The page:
A group of anti-gay activists has protested in Uganda against gay rights and accused Europeans of trying to change the law to decriminalise homosexuality.
The demonstration by the Rainbow Coalition against Homosexuality took place at Kololo airport yesterday, and was led by Pastor Martin Sempa, who has generated large amounts of publicity through his attacks on gay people in Uganda.
Yesterday Her Majesty the Queen, who is in the African nation to open the Commonwealth Heads of Government Meeting, praised the country’s work on HIV/AIDS during a visit to a clinic.
Pastor Sempa said: : “If Uganda is leading in the fight against HIV/AIDS, it should do the same to fight homosexuality.
“The government is under pressure to legalise homosexuality. Europeans send people money to change the laws in order to legalise homosexuality.”
He urged the Ugandan leadership to use the three-day conference, which begins today, to take the fight against homosexuality to other Commonwealth nations.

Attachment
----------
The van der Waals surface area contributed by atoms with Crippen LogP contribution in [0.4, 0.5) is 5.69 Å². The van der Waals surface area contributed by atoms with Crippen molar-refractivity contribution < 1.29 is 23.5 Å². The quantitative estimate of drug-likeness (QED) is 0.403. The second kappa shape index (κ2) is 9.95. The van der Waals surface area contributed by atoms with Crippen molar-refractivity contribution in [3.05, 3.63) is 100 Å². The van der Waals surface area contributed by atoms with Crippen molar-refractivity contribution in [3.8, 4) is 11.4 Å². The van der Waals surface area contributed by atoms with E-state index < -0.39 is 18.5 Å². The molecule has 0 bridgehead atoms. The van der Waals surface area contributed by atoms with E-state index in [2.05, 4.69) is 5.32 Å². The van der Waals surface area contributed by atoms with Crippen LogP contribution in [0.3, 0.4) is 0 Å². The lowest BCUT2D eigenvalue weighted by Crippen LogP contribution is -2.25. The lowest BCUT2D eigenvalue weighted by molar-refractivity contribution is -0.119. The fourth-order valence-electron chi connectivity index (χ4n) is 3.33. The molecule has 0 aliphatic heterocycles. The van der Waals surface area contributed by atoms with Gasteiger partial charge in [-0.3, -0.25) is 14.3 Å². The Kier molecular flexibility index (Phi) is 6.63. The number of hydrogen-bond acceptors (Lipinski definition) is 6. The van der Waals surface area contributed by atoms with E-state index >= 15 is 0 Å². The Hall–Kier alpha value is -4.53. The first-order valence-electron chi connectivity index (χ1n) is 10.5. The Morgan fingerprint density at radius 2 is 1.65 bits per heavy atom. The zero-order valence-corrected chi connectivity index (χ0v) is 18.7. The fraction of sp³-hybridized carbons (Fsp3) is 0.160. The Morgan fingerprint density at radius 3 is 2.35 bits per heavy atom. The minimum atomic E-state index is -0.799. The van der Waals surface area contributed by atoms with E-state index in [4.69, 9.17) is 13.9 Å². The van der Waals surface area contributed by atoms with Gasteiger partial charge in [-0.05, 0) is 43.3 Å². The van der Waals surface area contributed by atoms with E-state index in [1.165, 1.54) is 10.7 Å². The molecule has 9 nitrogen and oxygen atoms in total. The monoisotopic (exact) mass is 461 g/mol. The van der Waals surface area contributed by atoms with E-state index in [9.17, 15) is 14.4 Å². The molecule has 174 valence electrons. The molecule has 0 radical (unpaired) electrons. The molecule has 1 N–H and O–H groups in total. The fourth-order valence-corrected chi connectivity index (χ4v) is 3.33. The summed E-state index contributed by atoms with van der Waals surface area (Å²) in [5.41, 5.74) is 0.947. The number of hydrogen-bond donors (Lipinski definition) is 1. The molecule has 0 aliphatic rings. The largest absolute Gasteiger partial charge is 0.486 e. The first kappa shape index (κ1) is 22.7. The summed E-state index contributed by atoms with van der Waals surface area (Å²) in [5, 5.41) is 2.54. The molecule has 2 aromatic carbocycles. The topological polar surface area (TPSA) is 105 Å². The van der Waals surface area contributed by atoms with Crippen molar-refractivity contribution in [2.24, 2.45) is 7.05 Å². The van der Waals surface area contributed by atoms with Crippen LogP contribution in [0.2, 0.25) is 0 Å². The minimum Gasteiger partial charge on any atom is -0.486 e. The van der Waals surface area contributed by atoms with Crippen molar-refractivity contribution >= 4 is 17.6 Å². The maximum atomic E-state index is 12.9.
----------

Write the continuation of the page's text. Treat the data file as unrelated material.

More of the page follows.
There were protests from gay rights activists at the decision to hold the international meeting in Uganda.
Last month James Nsaba Buturo, the country’s Minister for Ethics and Integrity, told All Africa news agency that the government is committed to stopping LGBT people “trying to impose a strange, ungodly, unhealthy, unnatural, and immoral way of life on the rest of our society.”
Members of Parliament in Uganda have urged the country’s government to speak out against gay rights at the CHOGM.
One MP, demanding a “clamp down” against lesbian and gay Ugandans, said that the international event, to be held in the capital later this month, would be a good opportunity to “send a clear message that gays are not welcome in Uganda.”
Gay sex is punishable in Uganda by life imprisonment, under laws originally introduced by the British colonial administration in the nineteenth century.
The Queen is on her first visit to Uganda since 1954 and today she opened the Commonwealth Heads of Government Meeting (CHOGM) in the capital Kampala.
The meeting, held every two years, is expected to be dominated by discussions about the situation in Pakistan.
53 heads of government, among them Prime Minister Gordon Brown, are in attendance.